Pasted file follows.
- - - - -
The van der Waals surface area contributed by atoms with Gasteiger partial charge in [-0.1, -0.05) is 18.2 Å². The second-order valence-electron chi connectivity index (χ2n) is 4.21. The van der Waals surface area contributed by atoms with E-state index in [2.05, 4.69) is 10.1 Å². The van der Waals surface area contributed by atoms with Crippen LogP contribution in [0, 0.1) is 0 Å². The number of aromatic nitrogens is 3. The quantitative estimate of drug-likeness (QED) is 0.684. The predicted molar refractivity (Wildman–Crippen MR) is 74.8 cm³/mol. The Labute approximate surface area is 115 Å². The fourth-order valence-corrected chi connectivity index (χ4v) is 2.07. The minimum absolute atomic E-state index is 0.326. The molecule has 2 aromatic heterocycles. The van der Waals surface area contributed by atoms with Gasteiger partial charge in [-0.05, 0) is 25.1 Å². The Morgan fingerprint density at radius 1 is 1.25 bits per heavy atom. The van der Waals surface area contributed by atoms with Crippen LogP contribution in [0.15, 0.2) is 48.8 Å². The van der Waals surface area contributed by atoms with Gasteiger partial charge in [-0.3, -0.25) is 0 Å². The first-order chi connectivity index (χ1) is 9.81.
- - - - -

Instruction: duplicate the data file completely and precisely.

The van der Waals surface area contributed by atoms with Gasteiger partial charge in [-0.1, -0.05) is 18.2 Å². The second-order valence-electron chi connectivity index (χ2n) is 4.21. The van der Waals surface area contributed by atoms with E-state index in [2.05, 4.69) is 10.1 Å². The van der Waals surface area contributed by atoms with Crippen LogP contribution in [0, 0.1) is 0 Å². The number of aromatic nitrogens is 3. The quantitative estimate of drug-likeness (QED) is 0.684. The predicted molar refractivity (Wildman–Crippen MR) is 74.8 cm³/mol. The Labute approximate surface area is 115 Å². The fourth-order valence-corrected chi connectivity index (χ4v) is 2.07. The minimum absolute atomic E-state index is 0.326. The molecule has 2 aromatic heterocycles. The van der Waals surface area contributed by atoms with Gasteiger partial charge in [-0.05, 0) is 25.1 Å². The Morgan fingerprint density at radius 1 is 1.25 bits per heavy atom. The van der Waals surface area contributed by atoms with Crippen LogP contribution in [0.15, 0.2) is 48.8 Å². The van der Waals surface area contributed by atoms with Gasteiger partial charge in [-0.3, -0.25) is 0 Å². The first-order chi connectivity index (χ1) is 9.81.